Los Angeles is a place that is “conducive to making ideas and forms at the same time,” asserted Michael Maltzan during a talk yesterday at the A+D Architecture and Design Museum in Los Angeles. Part of the museum’s ongoing lecture series inCOLLABORATION, Maltzan’s talk focused on the relationship his projects hold to their infrastructural, urban and social contexts, as well as his conception of the role of contemporary architecture in the future of American cities.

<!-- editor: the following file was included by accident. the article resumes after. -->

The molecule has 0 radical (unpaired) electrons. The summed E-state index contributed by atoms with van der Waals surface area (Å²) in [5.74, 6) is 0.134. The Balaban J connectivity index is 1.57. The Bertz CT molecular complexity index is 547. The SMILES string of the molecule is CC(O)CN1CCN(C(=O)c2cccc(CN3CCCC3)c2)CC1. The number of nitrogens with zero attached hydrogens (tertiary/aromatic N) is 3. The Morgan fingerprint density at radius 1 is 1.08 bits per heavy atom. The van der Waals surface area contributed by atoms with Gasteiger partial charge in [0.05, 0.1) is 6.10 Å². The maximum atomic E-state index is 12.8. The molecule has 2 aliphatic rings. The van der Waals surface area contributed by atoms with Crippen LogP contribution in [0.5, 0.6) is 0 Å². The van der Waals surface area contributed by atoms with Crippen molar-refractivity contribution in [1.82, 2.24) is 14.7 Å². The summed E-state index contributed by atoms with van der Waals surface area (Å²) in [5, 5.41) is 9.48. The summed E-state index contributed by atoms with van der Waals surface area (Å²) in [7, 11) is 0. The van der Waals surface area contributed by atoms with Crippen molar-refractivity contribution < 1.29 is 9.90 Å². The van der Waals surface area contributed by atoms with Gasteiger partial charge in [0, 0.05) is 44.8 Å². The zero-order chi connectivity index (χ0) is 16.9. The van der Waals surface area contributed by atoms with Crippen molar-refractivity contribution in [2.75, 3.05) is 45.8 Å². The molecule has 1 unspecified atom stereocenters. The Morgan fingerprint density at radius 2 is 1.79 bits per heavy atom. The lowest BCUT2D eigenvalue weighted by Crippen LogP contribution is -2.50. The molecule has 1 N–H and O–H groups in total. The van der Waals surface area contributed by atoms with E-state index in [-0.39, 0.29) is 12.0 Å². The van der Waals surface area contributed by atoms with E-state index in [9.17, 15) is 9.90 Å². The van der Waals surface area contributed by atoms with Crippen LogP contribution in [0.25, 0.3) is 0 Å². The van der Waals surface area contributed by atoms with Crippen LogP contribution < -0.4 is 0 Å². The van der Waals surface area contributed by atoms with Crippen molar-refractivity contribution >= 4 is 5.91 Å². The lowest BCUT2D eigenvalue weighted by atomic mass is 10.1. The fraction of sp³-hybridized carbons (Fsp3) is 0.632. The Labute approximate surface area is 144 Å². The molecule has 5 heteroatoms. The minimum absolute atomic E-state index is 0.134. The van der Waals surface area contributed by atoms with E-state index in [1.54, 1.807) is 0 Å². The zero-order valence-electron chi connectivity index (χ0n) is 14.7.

The talk was divided into three categories: housing, civic or landscape design, and infrastructure. Yet as Maltzan moved from one to the next, he noted the conceptual permeability of these categories. On the one hand, he asserted that the movement between a house and an infrastructure project, for example, can be radically divergent. This is a fact with which Michael Maltzan Architecture has become intimately acquainted as they have greatly expanded their reach both programmatically and geographically in recent years. On the other hand, pointing to an aerial image of the firm’s office, Maltzan showed the literal co-habitation of their diverse set of projects within the singular physical and conceptual space of the practice. “All projects, in a sense, are approached equally,” he asserted: the firm attempts to utilize the same creativity, intelligence and knowledge on each and every one of their projects.